World War I started in 1914 with all its violence in Anatolia. The Ottoman government registers the young Byzantine Greeks of the Kirkica Village to join the Worksmen Battalion. However, those running away from the battalion either go to he mountains to live as a gang of brigands or took refuge in Greece to boycott. Those who could survive the war return to their village when the war ends. Dido Sotiriyu reflects about those years in her novel called Farewell Anatolıa writing:

The Germans had left behind their munitions stores in the ancient Ephesus. The Turkish gendarme appointed by the Mondros Armistice to hand them over to the allies had run away. Following the night fall, the villagers of Kirkinca carried all the weapons and explosive materials to the village pacing the roads of Ephesus. It was then that they felt independent. Hunchbacks immediately became straight.

On May 15, 1919 the Greek army occupying İzmir was welcomed with excitement in the village of Kirkica. Identifying themselves as Greek, the young people of Kirkica, Urla, Bornova and Kusadasi volunteered to join the independent regiments headed by Greek officers. The Sevr Agreement signed on 10 August 1920 encouraged these young people with the hope to share the eastern Anatolia with the allies.However, the success of the Great Assault ending the Turkish Independence War, and the rescuing of İzmir from the Greek occupation on 9 September 1922, caused the Byzantine Greek villagers of the region to migrate to Greece. Kirkica then turned into a deserted village like the others, with a few elderly inhabitants left behind.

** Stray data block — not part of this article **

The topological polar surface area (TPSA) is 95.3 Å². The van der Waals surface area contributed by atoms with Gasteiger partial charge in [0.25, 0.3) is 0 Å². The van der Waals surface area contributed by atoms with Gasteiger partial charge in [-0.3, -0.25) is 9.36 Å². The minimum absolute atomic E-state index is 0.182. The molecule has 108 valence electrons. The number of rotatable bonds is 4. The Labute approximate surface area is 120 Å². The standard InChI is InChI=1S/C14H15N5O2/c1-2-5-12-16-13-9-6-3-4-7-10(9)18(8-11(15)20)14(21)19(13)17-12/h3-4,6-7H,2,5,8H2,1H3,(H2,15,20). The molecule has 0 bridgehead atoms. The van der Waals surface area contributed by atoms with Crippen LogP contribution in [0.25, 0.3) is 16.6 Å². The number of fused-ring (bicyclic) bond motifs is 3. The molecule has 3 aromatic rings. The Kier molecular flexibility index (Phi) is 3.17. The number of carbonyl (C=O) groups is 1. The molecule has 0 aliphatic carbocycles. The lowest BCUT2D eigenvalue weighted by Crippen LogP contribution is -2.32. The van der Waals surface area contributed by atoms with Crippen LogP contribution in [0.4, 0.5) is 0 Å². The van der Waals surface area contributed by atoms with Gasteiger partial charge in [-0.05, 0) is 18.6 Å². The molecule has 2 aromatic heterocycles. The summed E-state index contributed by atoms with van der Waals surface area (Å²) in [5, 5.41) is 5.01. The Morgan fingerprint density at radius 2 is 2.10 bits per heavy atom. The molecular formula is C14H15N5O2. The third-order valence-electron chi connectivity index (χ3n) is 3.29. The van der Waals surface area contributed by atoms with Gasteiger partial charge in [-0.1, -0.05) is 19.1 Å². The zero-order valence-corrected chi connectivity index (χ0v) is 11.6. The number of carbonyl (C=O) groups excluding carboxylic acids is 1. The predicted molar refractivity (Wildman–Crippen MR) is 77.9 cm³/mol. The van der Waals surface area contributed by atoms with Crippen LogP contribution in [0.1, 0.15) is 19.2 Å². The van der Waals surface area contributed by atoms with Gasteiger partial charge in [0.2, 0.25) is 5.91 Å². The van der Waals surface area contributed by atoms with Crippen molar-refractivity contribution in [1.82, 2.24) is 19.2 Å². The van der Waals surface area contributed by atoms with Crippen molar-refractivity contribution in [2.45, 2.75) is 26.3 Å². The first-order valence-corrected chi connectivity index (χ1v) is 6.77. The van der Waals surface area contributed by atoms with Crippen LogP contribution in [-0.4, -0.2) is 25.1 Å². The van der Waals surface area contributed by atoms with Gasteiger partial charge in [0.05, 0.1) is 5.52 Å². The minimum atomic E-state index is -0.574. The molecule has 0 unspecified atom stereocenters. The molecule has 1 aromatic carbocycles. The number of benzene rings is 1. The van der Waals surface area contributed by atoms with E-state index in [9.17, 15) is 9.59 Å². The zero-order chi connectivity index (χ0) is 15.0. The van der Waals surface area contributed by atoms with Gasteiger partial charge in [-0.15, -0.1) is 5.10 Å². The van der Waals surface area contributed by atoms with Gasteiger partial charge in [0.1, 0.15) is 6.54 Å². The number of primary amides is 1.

In 1924, a Population Exchange Agreement was signed between Turkish and Greek governments. Thus,the post-war Kirkica was revitalized with Turkish newcomers from Salonika, Kavala and Provusta. The words of Kazim Dirik Pasha, the governor of İzmir at the time, about the name of the village are still quoted in the region. During the first years of the Turkish Republic, he visited the village and suggested changing its name from Cirkince -meaning rather ugly- to Sirince meaning charming, saying such a nice place should not be called ugly, but could only be called pretty.

Natural environment
Sirince stands at the end of the valley which goes along the Çirkince mountain-pass from Selçuk to the east. The river flowing in the valley was called Klasseas in antiquity. The mountains in the north are called Elemen. Selahattin Mountain is the current name given to the hills stretching to the east. Beylik Hill, 508 meters in height, is to the west of Şirince, overlooking the sea and the Selcuk plain.

The hills around Sirince are covered with pine trees and on the rocky cliffs with scrub. Marshmallows with violet flowers are the most striking plants on the climb to Şirince. The town is surrounded by olive groves, tangerine and fig gardens, and vineyards.